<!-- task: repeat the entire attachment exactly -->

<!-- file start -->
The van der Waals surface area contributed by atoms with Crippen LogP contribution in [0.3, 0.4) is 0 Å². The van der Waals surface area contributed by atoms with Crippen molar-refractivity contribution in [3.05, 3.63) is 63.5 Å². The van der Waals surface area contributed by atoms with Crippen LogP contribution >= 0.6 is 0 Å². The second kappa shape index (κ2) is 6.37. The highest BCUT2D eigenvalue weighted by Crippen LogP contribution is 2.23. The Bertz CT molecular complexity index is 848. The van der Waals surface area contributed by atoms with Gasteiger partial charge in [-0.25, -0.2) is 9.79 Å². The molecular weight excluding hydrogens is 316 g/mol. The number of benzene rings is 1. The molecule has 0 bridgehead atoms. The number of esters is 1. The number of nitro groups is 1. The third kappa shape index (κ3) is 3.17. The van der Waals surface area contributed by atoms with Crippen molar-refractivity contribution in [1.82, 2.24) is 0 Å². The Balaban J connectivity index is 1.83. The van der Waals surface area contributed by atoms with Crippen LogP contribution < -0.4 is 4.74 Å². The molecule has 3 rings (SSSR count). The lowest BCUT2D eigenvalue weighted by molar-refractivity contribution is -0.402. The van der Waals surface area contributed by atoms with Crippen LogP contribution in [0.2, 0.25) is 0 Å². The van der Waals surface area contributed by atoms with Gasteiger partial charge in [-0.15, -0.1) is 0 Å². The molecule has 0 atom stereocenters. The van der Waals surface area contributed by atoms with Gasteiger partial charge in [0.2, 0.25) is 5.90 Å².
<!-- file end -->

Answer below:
The van der Waals surface area contributed by atoms with Crippen LogP contribution in [0.3, 0.4) is 0 Å². The van der Waals surface area contributed by atoms with Crippen molar-refractivity contribution in [3.05, 3.63) is 63.5 Å². The van der Waals surface area contributed by atoms with Crippen LogP contribution >= 0.6 is 0 Å². The second kappa shape index (κ2) is 6.37. The highest BCUT2D eigenvalue weighted by Crippen LogP contribution is 2.23. The Bertz CT molecular complexity index is 848. The van der Waals surface area contributed by atoms with Gasteiger partial charge in [-0.25, -0.2) is 9.79 Å². The molecular weight excluding hydrogens is 316 g/mol. The number of benzene rings is 1. The molecule has 0 bridgehead atoms. The number of esters is 1. The number of nitro groups is 1. The third kappa shape index (κ3) is 3.17. The van der Waals surface area contributed by atoms with Crippen molar-refractivity contribution in [1.82, 2.24) is 0 Å². The Balaban J connectivity index is 1.83. The van der Waals surface area contributed by atoms with Crippen LogP contribution < -0.4 is 4.74 Å². The molecule has 3 rings (SSSR count). The lowest BCUT2D eigenvalue weighted by molar-refractivity contribution is -0.402. The van der Waals surface area contributed by atoms with Crippen LogP contribution in [0.2, 0.25) is 0 Å². The van der Waals surface area contributed by atoms with Gasteiger partial charge in [-0.15, -0.1) is 0 Å². The molecule has 0 atom stereocenters. The van der Waals surface area contributed by atoms with Gasteiger partial charge in [0.2, 0.25) is 5.90 Å².